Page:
• Registratie voedselinfecties en -vergiftigingen bij de Inspectie voor de Gezondheidszorg en Voedsel en Waren Autoriteit, 2004

      van Duynhoven YTHP; de Boer IM; van den Broek MJM; CIE; VWA/Keuringsdienst van Waren Oost; Zutphen (Rijksinstituut voor Volksgezondheid en Milieu RIVMVWA/Keuringsdienst van Waren OoostZutphen, 2005-07-21)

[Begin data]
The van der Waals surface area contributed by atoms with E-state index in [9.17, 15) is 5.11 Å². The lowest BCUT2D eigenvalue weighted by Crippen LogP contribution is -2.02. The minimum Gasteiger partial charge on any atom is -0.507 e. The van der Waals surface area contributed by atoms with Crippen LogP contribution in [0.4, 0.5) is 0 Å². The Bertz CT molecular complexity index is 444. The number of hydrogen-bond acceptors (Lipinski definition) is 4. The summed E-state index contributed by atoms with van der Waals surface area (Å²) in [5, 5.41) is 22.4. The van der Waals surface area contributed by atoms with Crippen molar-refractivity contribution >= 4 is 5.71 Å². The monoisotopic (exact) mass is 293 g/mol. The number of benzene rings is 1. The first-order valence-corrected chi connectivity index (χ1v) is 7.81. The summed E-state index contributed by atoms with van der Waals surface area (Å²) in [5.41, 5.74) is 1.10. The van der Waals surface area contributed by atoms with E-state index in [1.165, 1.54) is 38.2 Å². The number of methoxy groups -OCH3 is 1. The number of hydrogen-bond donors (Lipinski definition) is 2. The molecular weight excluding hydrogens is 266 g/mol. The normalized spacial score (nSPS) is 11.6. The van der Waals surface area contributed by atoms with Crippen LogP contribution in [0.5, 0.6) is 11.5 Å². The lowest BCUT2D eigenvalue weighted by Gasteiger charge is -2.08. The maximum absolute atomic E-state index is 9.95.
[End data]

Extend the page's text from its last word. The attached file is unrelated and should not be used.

In this report data are presented on foodborne infections and intoxications in the Netherlands in 2004. In 2004, the number of outbreaks notified to the Inspectorate was clearly lower than in previous years: 48 outbreaks (with 649 cases) and 45 foodhandlers and professionals in health care with a laboratory-confirmed foodborne infection. In contrast, the number of incidents reported to the Food and Consumer Product Safety Authority in 2004 (601, including 337 outbreaks) was somewhat higher than in 2003 (582, including 324 outbreaks). The decrease at the Inspectorate is partially considered a registration artefact. At the Food and Consumer Product Safety Authority, a probable cause for the foodborne infections and intoxications was found for 16% of the incidents. Bacillus cereus (2.8%) was most frequently reported, followed by Salmonella (1.0%). It was indirectly estimated that 6.5% of reported outbreaks were of viral origin, although only one norovirus outbreak was reported. At the Inspectorate for Health Care, the causative agent was reported for 73% of the outbreaks. Salmonella was most frequently identified (40%), followed by Campylobacter (17%) and norovirus (15%). In 2004, Campylobacter was observed more often as the cause (in 2003 12%). Simultaneously, norovirus was reported less often in 2004 (in 2003 23%).